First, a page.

When the Buddha first allowed women to be ordained, women from many different castes, both high and low, decided to take up the robes and alms. From then on the female Sangha (monastic communities) grew very quickly. The first written records come from the reign of King Ashoka. Specifically, at around the time of the third council, there is record of the Bhikkhuni Sangha settling down on the island of Sri Lanka. The transmission of the order to Sri Lanka and beyond was largely due to a bhikkhuni (nun) and daughter of King Ashoka named Sanghamitta Theri. In later life she helped spread Buddhism out of Sri Lanka and into neighbouring countries. There are records showing that, at its peak, the Bhikkhuni Sangha in Sri Lanka was large and healthy, although by around the 11th century it was in serious decline and eventually died out. This is probably due in most part to wars and invaders from Tamil Nadu in Southern India. In the end, this just goes to show that whatever arises will pass away.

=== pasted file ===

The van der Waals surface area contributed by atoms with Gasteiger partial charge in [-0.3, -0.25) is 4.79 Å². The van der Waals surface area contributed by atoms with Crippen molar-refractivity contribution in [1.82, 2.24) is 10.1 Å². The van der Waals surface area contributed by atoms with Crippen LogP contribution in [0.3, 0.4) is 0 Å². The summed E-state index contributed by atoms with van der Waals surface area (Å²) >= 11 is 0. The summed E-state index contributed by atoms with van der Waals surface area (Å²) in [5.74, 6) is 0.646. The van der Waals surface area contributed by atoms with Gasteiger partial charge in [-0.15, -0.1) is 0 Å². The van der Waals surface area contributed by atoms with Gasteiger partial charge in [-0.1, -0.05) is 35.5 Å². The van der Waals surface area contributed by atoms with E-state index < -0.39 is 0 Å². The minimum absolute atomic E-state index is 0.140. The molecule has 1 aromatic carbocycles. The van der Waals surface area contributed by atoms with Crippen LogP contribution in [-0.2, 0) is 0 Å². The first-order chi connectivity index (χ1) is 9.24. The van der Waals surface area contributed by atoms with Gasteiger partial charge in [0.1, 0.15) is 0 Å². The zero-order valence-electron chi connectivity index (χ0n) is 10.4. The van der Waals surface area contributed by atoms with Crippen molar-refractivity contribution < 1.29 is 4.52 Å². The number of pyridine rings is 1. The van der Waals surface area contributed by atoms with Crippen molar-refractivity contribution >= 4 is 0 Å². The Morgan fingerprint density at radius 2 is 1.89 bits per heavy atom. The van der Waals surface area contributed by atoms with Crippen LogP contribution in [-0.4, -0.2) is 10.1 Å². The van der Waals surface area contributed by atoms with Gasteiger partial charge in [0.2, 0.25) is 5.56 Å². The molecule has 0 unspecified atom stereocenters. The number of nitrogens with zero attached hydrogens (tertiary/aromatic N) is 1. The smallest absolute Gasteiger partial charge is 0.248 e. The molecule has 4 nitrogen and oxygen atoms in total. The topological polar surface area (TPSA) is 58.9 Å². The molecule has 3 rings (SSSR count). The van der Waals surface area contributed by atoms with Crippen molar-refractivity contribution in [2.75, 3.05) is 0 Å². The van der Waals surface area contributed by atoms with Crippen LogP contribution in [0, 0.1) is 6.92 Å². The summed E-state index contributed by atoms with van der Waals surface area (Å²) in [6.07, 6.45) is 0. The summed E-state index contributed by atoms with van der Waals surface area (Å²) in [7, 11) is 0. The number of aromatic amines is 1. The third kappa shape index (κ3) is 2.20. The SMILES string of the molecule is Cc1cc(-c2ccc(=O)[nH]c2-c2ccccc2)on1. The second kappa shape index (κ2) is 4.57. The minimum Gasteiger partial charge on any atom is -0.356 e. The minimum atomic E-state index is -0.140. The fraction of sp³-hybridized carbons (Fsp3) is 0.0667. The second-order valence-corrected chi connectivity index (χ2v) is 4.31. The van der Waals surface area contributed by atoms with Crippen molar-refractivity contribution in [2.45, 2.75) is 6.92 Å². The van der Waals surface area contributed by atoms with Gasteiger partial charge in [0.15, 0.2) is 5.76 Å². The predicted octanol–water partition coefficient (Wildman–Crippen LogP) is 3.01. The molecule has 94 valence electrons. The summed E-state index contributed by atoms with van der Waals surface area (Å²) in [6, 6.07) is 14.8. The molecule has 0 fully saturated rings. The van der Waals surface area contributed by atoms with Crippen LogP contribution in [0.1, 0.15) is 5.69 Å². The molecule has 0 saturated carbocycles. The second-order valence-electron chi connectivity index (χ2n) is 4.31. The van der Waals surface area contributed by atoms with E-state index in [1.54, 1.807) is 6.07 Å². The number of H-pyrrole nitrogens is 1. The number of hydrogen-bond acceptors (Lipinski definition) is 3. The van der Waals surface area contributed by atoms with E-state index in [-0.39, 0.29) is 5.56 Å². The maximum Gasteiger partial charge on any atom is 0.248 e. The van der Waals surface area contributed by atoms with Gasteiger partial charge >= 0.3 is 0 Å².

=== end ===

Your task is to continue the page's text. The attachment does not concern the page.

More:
Female Monk,Temple of the tooth.
Kandy, Sri Lanka, 2014.
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